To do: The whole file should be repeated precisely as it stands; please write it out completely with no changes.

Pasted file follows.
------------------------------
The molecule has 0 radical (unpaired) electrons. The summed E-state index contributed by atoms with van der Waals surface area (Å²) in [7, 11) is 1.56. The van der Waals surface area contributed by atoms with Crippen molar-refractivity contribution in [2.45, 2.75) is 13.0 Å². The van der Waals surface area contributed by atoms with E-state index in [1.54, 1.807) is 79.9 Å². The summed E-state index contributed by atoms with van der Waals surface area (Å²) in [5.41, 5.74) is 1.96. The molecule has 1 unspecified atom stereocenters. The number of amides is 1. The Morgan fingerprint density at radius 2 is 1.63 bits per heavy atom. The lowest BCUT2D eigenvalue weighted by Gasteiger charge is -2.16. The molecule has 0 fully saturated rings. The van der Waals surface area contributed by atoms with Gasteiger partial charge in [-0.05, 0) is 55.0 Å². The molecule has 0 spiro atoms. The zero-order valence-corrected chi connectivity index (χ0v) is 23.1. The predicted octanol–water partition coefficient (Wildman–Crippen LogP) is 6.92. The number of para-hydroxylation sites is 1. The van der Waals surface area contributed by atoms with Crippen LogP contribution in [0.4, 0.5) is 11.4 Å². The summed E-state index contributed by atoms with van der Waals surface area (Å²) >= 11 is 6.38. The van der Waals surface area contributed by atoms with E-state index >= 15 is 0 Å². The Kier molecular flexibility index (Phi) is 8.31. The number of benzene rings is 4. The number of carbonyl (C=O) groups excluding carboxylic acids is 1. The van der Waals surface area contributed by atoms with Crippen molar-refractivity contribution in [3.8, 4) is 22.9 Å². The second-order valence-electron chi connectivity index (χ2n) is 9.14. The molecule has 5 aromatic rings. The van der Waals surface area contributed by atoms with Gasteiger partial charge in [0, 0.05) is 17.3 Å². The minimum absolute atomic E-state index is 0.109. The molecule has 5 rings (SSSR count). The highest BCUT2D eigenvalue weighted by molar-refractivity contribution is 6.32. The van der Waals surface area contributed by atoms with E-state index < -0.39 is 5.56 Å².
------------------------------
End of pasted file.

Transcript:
The molecule has 0 radical (unpaired) electrons. The summed E-state index contributed by atoms with van der Waals surface area (Å²) in [7, 11) is 1.56. The van der Waals surface area contributed by atoms with Crippen molar-refractivity contribution in [2.45, 2.75) is 13.0 Å². The van der Waals surface area contributed by atoms with E-state index in [1.54, 1.807) is 79.9 Å². The summed E-state index contributed by atoms with van der Waals surface area (Å²) in [5.41, 5.74) is 1.96. The molecule has 1 unspecified atom stereocenters. The number of amides is 1. The Morgan fingerprint density at radius 2 is 1.63 bits per heavy atom. The lowest BCUT2D eigenvalue weighted by Gasteiger charge is -2.16. The molecule has 0 fully saturated rings. The van der Waals surface area contributed by atoms with Gasteiger partial charge in [-0.05, 0) is 55.0 Å². The molecule has 0 spiro atoms. The zero-order valence-corrected chi connectivity index (χ0v) is 23.1. The predicted octanol–water partition coefficient (Wildman–Crippen LogP) is 6.92. The number of para-hydroxylation sites is 1. The van der Waals surface area contributed by atoms with Crippen LogP contribution in [0.4, 0.5) is 11.4 Å². The summed E-state index contributed by atoms with van der Waals surface area (Å²) >= 11 is 6.38. The van der Waals surface area contributed by atoms with E-state index >= 15 is 0 Å². The Kier molecular flexibility index (Phi) is 8.31. The number of benzene rings is 4. The number of carbonyl (C=O) groups excluding carboxylic acids is 1. The van der Waals surface area contributed by atoms with Crippen molar-refractivity contribution in [3.8, 4) is 22.9 Å². The second-order valence-electron chi connectivity index (χ2n) is 9.14. The molecule has 5 aromatic rings. The van der Waals surface area contributed by atoms with Gasteiger partial charge in [0, 0.05) is 17.3 Å². The minimum absolute atomic E-state index is 0.109. The molecule has 5 rings (SSSR count). The highest BCUT2D eigenvalue weighted by molar-refractivity contribution is 6.32. The van der Waals surface area contributed by atoms with E-state index < -0.39 is 5.56 Å².